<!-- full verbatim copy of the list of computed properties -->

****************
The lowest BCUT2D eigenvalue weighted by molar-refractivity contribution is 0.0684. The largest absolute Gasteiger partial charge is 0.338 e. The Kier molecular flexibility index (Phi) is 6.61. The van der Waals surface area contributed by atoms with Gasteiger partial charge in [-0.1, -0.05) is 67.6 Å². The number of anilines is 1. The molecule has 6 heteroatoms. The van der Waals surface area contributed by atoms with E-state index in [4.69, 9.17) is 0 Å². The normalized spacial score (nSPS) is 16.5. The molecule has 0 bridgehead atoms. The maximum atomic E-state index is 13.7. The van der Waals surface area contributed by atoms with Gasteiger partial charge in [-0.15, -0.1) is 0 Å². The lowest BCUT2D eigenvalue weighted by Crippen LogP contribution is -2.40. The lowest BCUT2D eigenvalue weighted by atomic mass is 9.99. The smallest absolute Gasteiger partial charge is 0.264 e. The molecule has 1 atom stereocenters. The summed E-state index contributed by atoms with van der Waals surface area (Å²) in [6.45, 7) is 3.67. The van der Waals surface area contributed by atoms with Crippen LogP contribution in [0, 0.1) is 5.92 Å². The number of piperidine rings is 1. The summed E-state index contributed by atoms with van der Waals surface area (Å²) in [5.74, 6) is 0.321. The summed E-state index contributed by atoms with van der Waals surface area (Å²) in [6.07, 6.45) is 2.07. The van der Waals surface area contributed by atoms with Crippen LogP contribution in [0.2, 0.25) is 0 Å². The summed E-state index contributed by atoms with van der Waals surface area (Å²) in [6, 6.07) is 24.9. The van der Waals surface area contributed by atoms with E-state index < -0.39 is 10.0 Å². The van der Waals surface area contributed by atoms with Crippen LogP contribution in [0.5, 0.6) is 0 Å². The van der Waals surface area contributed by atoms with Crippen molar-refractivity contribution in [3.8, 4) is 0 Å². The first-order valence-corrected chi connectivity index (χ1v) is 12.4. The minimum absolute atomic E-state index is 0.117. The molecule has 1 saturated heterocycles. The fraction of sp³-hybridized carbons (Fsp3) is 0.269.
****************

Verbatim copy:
The lowest BCUT2D eigenvalue weighted by molar-refractivity contribution is 0.0684. The largest absolute Gasteiger partial charge is 0.338 e. The Kier molecular flexibility index (Phi) is 6.61. The van der Waals surface area contributed by atoms with Gasteiger partial charge in [-0.1, -0.05) is 67.6 Å². The number of anilines is 1. The molecule has 6 heteroatoms. The van der Waals surface area contributed by atoms with E-state index in [4.69, 9.17) is 0 Å². The normalized spacial score (nSPS) is 16.5. The molecule has 0 bridgehead atoms. The maximum atomic E-state index is 13.7. The van der Waals surface area contributed by atoms with Gasteiger partial charge in [-0.15, -0.1) is 0 Å². The lowest BCUT2D eigenvalue weighted by Crippen LogP contribution is -2.40. The lowest BCUT2D eigenvalue weighted by atomic mass is 9.99. The smallest absolute Gasteiger partial charge is 0.264 e. The molecule has 1 atom stereocenters. The summed E-state index contributed by atoms with van der Waals surface area (Å²) in [6.45, 7) is 3.67. The van der Waals surface area contributed by atoms with Crippen LogP contribution in [0, 0.1) is 5.92 Å². The number of piperidine rings is 1. The summed E-state index contributed by atoms with van der Waals surface area (Å²) in [5.74, 6) is 0.321. The summed E-state index contributed by atoms with van der Waals surface area (Å²) in [6.07, 6.45) is 2.07. The van der Waals surface area contributed by atoms with Crippen LogP contribution in [0.2, 0.25) is 0 Å². The summed E-state index contributed by atoms with van der Waals surface area (Å²) in [6, 6.07) is 24.9. The van der Waals surface area contributed by atoms with E-state index < -0.39 is 10.0 Å². The van der Waals surface area contributed by atoms with Crippen LogP contribution in [0.5, 0.6) is 0 Å². The van der Waals surface area contributed by atoms with Crippen molar-refractivity contribution in [3.8, 4) is 0 Å². The first-order valence-corrected chi connectivity index (χ1v) is 12.4. The minimum absolute atomic E-state index is 0.117. The molecule has 1 saturated heterocycles. The fraction of sp³-hybridized carbons (Fsp3) is 0.269.